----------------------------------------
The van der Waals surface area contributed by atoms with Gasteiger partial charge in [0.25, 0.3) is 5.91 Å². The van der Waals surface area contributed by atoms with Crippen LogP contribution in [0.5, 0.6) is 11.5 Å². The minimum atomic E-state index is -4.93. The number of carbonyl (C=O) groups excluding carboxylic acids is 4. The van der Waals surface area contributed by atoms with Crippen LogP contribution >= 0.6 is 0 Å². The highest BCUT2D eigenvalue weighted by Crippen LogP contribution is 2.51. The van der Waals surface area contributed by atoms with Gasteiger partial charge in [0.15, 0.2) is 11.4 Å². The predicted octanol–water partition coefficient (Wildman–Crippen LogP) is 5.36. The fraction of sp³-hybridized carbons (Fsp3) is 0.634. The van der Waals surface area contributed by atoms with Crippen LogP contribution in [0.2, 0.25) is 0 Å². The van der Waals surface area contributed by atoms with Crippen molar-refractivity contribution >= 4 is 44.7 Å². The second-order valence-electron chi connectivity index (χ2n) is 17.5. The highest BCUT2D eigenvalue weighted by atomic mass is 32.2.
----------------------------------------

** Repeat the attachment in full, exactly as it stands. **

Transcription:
The van der Waals surface area contributed by atoms with Gasteiger partial charge in [0.25, 0.3) is 5.91 Å². The van der Waals surface area contributed by atoms with Crippen LogP contribution in [0.5, 0.6) is 11.5 Å². The minimum atomic E-state index is -4.93. The number of carbonyl (C=O) groups excluding carboxylic acids is 4. The van der Waals surface area contributed by atoms with Crippen LogP contribution >= 0.6 is 0 Å². The highest BCUT2D eigenvalue weighted by Crippen LogP contribution is 2.51. The van der Waals surface area contributed by atoms with Gasteiger partial charge in [0.15, 0.2) is 11.4 Å². The predicted octanol–water partition coefficient (Wildman–Crippen LogP) is 5.36. The fraction of sp³-hybridized carbons (Fsp3) is 0.634. The van der Waals surface area contributed by atoms with Crippen LogP contribution in [0.2, 0.25) is 0 Å². The van der Waals surface area contributed by atoms with Crippen molar-refractivity contribution >= 4 is 44.7 Å². The second-order valence-electron chi connectivity index (χ2n) is 17.5. The highest BCUT2D eigenvalue weighted by atomic mass is 32.2.